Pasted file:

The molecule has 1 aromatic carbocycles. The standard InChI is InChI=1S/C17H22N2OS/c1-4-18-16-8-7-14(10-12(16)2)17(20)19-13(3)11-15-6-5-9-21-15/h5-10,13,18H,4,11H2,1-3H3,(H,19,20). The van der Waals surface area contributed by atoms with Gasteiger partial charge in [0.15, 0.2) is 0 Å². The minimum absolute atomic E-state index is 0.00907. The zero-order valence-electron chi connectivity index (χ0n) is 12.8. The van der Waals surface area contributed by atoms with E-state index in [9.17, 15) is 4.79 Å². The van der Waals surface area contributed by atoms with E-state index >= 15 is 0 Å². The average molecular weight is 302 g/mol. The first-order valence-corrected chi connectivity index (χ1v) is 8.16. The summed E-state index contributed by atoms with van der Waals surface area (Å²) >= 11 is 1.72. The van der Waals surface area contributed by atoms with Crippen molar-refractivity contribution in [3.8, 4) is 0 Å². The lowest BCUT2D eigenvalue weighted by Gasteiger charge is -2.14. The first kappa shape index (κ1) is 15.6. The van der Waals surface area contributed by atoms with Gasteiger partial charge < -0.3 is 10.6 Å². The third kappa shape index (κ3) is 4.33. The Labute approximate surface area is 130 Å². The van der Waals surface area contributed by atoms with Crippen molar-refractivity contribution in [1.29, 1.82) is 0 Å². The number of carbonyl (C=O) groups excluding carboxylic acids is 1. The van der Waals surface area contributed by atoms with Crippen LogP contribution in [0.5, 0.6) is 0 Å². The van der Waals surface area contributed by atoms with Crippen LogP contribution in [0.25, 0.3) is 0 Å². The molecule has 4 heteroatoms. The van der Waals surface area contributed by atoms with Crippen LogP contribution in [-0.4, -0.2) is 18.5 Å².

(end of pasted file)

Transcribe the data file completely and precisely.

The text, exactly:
The molecule has 1 aromatic carbocycles. The standard InChI is InChI=1S/C17H22N2OS/c1-4-18-16-8-7-14(10-12(16)2)17(20)19-13(3)11-15-6-5-9-21-15/h5-10,13,18H,4,11H2,1-3H3,(H,19,20). The van der Waals surface area contributed by atoms with Gasteiger partial charge in [0.15, 0.2) is 0 Å². The minimum absolute atomic E-state index is 0.00907. The zero-order valence-electron chi connectivity index (χ0n) is 12.8. The van der Waals surface area contributed by atoms with E-state index in [9.17, 15) is 4.79 Å². The van der Waals surface area contributed by atoms with E-state index >= 15 is 0 Å². The average molecular weight is 302 g/mol. The first-order valence-corrected chi connectivity index (χ1v) is 8.16. The summed E-state index contributed by atoms with van der Waals surface area (Å²) >= 11 is 1.72. The van der Waals surface area contributed by atoms with Crippen molar-refractivity contribution in [3.8, 4) is 0 Å². The lowest BCUT2D eigenvalue weighted by Gasteiger charge is -2.14. The first kappa shape index (κ1) is 15.6. The van der Waals surface area contributed by atoms with Gasteiger partial charge < -0.3 is 10.6 Å². The third kappa shape index (κ3) is 4.33. The Labute approximate surface area is 130 Å². The van der Waals surface area contributed by atoms with Crippen molar-refractivity contribution in [1.29, 1.82) is 0 Å². The number of carbonyl (C=O) groups excluding carboxylic acids is 1. The van der Waals surface area contributed by atoms with Crippen LogP contribution in [0.5, 0.6) is 0 Å². The van der Waals surface area contributed by atoms with Crippen LogP contribution in [0.25, 0.3) is 0 Å². The molecule has 4 heteroatoms. The van der Waals surface area contributed by atoms with Crippen LogP contribution in [-0.4, -0.2) is 18.5 Å².